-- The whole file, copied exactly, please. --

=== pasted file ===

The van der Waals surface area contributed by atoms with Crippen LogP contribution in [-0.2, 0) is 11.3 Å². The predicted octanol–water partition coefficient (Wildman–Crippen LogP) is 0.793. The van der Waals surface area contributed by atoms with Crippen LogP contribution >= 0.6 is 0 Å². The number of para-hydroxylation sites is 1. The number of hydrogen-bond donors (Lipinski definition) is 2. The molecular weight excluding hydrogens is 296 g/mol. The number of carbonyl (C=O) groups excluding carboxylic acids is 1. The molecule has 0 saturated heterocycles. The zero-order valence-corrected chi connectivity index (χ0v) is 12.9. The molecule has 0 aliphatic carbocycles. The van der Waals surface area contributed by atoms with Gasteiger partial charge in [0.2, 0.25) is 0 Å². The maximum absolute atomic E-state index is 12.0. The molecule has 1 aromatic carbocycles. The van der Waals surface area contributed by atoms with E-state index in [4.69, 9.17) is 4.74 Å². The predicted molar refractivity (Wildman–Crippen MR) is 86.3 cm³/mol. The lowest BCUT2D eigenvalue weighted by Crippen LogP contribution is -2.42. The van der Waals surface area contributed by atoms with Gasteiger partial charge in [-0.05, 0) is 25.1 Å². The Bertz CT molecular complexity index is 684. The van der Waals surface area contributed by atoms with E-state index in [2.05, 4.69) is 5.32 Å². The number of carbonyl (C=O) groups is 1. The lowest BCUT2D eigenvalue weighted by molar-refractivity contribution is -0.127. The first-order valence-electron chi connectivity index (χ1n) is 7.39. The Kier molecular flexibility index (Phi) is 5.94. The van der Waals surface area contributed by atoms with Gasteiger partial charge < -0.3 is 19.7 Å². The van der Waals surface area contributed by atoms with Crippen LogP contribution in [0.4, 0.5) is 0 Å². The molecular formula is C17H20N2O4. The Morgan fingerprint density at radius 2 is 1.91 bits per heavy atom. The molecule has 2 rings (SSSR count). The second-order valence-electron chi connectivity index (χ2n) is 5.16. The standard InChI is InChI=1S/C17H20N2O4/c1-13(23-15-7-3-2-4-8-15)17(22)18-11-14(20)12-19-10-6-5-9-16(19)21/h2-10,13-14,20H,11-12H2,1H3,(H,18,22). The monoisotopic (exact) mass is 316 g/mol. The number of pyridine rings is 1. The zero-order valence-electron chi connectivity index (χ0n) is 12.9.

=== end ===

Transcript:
The van der Waals surface area contributed by atoms with Crippen LogP contribution in [-0.2, 0) is 11.3 Å². The predicted octanol–water partition coefficient (Wildman–Crippen LogP) is 0.793. The van der Waals surface area contributed by atoms with Crippen LogP contribution >= 0.6 is 0 Å². The number of para-hydroxylation sites is 1. The number of hydrogen-bond donors (Lipinski definition) is 2. The molecular weight excluding hydrogens is 296 g/mol. The number of carbonyl (C=O) groups excluding carboxylic acids is 1. The molecule has 0 saturated heterocycles. The zero-order valence-corrected chi connectivity index (χ0v) is 12.9. The molecule has 0 aliphatic carbocycles. The van der Waals surface area contributed by atoms with Gasteiger partial charge in [0.2, 0.25) is 0 Å². The maximum absolute atomic E-state index is 12.0. The molecule has 1 aromatic carbocycles. The van der Waals surface area contributed by atoms with E-state index in [4.69, 9.17) is 4.74 Å². The predicted molar refractivity (Wildman–Crippen MR) is 86.3 cm³/mol. The lowest BCUT2D eigenvalue weighted by Crippen LogP contribution is -2.42. The van der Waals surface area contributed by atoms with Gasteiger partial charge in [-0.05, 0) is 25.1 Å². The Bertz CT molecular complexity index is 684. The van der Waals surface area contributed by atoms with E-state index in [2.05, 4.69) is 5.32 Å². The number of carbonyl (C=O) groups is 1. The lowest BCUT2D eigenvalue weighted by molar-refractivity contribution is -0.127. The first-order valence-electron chi connectivity index (χ1n) is 7.39. The Kier molecular flexibility index (Phi) is 5.94. The van der Waals surface area contributed by atoms with Gasteiger partial charge < -0.3 is 19.7 Å². The van der Waals surface area contributed by atoms with Crippen LogP contribution in [0.4, 0.5) is 0 Å². The molecular formula is C17H20N2O4. The Morgan fingerprint density at radius 2 is 1.91 bits per heavy atom. The molecule has 2 rings (SSSR count). The second-order valence-electron chi connectivity index (χ2n) is 5.16. The standard InChI is InChI=1S/C17H20N2O4/c1-13(23-15-7-3-2-4-8-15)17(22)18-11-14(20)12-19-10-6-5-9-16(19)21/h2-10,13-14,20H,11-12H2,1H3,(H,18,22). The monoisotopic (exact) mass is 316 g/mol. The number of pyridine rings is 1. The zero-order valence-electron chi connectivity index (χ0n) is 12.9.